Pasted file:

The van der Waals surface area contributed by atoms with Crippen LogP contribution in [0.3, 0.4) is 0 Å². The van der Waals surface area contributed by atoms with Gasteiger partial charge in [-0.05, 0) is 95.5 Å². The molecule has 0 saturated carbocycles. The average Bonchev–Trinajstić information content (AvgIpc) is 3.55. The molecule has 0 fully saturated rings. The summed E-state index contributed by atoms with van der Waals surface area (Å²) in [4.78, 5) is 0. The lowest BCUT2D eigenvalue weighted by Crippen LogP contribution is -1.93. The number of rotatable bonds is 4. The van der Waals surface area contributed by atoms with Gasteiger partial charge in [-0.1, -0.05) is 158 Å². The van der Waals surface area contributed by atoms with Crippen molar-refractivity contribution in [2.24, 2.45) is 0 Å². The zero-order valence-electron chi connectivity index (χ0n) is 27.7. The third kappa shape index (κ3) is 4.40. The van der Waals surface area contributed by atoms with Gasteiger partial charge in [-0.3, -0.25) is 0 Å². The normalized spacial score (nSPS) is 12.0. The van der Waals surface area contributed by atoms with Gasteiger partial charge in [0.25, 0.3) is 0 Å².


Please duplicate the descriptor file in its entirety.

The van der Waals surface area contributed by atoms with Crippen LogP contribution in [0.3, 0.4) is 0 Å². The van der Waals surface area contributed by atoms with Gasteiger partial charge in [-0.05, 0) is 95.5 Å². The molecule has 0 saturated carbocycles. The average Bonchev–Trinajstić information content (AvgIpc) is 3.55. The molecule has 0 fully saturated rings. The summed E-state index contributed by atoms with van der Waals surface area (Å²) in [4.78, 5) is 0. The lowest BCUT2D eigenvalue weighted by Crippen LogP contribution is -1.93. The number of rotatable bonds is 4. The van der Waals surface area contributed by atoms with Gasteiger partial charge in [-0.1, -0.05) is 158 Å². The van der Waals surface area contributed by atoms with Crippen molar-refractivity contribution in [2.24, 2.45) is 0 Å². The zero-order valence-electron chi connectivity index (χ0n) is 27.7. The third kappa shape index (κ3) is 4.40. The van der Waals surface area contributed by atoms with Gasteiger partial charge in [-0.3, -0.25) is 0 Å². The normalized spacial score (nSPS) is 12.0. The van der Waals surface area contributed by atoms with Gasteiger partial charge in [0.25, 0.3) is 0 Å².